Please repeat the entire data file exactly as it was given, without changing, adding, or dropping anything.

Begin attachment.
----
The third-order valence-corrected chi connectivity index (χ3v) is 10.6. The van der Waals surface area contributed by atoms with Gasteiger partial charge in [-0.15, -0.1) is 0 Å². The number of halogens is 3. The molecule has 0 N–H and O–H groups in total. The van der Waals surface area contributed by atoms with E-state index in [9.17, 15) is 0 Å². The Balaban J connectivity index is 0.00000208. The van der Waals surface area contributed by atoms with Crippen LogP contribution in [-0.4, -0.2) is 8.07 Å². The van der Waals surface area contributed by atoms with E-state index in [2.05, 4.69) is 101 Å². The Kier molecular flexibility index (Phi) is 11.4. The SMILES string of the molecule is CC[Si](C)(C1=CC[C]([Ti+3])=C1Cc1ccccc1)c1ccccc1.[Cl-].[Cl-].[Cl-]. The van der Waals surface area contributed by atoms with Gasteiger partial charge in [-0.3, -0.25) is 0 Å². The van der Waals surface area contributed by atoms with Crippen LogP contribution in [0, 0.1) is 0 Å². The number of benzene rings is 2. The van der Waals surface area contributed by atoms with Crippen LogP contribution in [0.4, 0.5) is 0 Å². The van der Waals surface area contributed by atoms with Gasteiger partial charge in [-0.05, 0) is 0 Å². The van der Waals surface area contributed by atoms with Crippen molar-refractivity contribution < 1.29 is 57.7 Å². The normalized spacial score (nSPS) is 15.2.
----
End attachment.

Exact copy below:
The third-order valence-corrected chi connectivity index (χ3v) is 10.6. The van der Waals surface area contributed by atoms with Gasteiger partial charge in [-0.15, -0.1) is 0 Å². The number of halogens is 3. The molecule has 0 N–H and O–H groups in total. The van der Waals surface area contributed by atoms with E-state index in [9.17, 15) is 0 Å². The Balaban J connectivity index is 0.00000208. The van der Waals surface area contributed by atoms with Crippen LogP contribution in [-0.4, -0.2) is 8.07 Å². The van der Waals surface area contributed by atoms with E-state index in [2.05, 4.69) is 101 Å². The Kier molecular flexibility index (Phi) is 11.4. The SMILES string of the molecule is CC[Si](C)(C1=CC[C]([Ti+3])=C1Cc1ccccc1)c1ccccc1.[Cl-].[Cl-].[Cl-]. The van der Waals surface area contributed by atoms with Gasteiger partial charge in [-0.3, -0.25) is 0 Å². The van der Waals surface area contributed by atoms with Crippen LogP contribution in [0, 0.1) is 0 Å². The number of benzene rings is 2. The van der Waals surface area contributed by atoms with Crippen LogP contribution in [0.4, 0.5) is 0 Å². The van der Waals surface area contributed by atoms with Gasteiger partial charge in [-0.05, 0) is 0 Å². The van der Waals surface area contributed by atoms with Crippen molar-refractivity contribution < 1.29 is 57.7 Å². The normalized spacial score (nSPS) is 15.2.